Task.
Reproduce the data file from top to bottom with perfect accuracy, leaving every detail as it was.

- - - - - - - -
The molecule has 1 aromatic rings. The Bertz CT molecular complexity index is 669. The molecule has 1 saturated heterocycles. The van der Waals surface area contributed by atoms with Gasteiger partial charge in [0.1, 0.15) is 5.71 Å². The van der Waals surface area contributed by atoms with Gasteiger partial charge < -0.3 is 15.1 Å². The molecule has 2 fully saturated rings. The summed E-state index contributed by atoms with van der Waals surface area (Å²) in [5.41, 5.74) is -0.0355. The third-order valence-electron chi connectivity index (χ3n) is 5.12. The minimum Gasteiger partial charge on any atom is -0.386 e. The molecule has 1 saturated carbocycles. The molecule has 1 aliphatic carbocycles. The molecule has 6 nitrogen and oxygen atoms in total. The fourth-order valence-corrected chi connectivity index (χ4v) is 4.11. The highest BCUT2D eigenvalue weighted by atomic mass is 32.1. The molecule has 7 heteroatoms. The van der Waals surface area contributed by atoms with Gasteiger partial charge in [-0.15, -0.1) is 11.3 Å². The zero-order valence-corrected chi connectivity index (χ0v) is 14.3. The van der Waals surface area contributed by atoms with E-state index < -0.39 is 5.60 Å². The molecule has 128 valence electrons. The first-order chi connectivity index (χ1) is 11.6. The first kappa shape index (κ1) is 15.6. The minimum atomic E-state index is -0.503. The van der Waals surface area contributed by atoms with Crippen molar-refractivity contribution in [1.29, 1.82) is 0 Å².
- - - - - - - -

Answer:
The molecule has 1 aromatic rings. The Bertz CT molecular complexity index is 669. The molecule has 1 saturated heterocycles. The van der Waals surface area contributed by atoms with Gasteiger partial charge in [0.1, 0.15) is 5.71 Å². The van der Waals surface area contributed by atoms with Gasteiger partial charge < -0.3 is 15.1 Å². The molecule has 2 fully saturated rings. The summed E-state index contributed by atoms with van der Waals surface area (Å²) in [5.41, 5.74) is -0.0355. The third-order valence-electron chi connectivity index (χ3n) is 5.12. The minimum Gasteiger partial charge on any atom is -0.386 e. The molecule has 1 saturated carbocycles. The molecule has 1 aliphatic carbocycles. The molecule has 6 nitrogen and oxygen atoms in total. The fourth-order valence-corrected chi connectivity index (χ4v) is 4.11. The highest BCUT2D eigenvalue weighted by atomic mass is 32.1. The molecule has 7 heteroatoms. The van der Waals surface area contributed by atoms with Gasteiger partial charge in [-0.15, -0.1) is 11.3 Å². The zero-order valence-corrected chi connectivity index (χ0v) is 14.3. The van der Waals surface area contributed by atoms with E-state index < -0.39 is 5.60 Å². The molecule has 128 valence electrons. The first-order chi connectivity index (χ1) is 11.6. The first kappa shape index (κ1) is 15.6. The minimum atomic E-state index is -0.503. The van der Waals surface area contributed by atoms with Crippen molar-refractivity contribution in [1.29, 1.82) is 0 Å².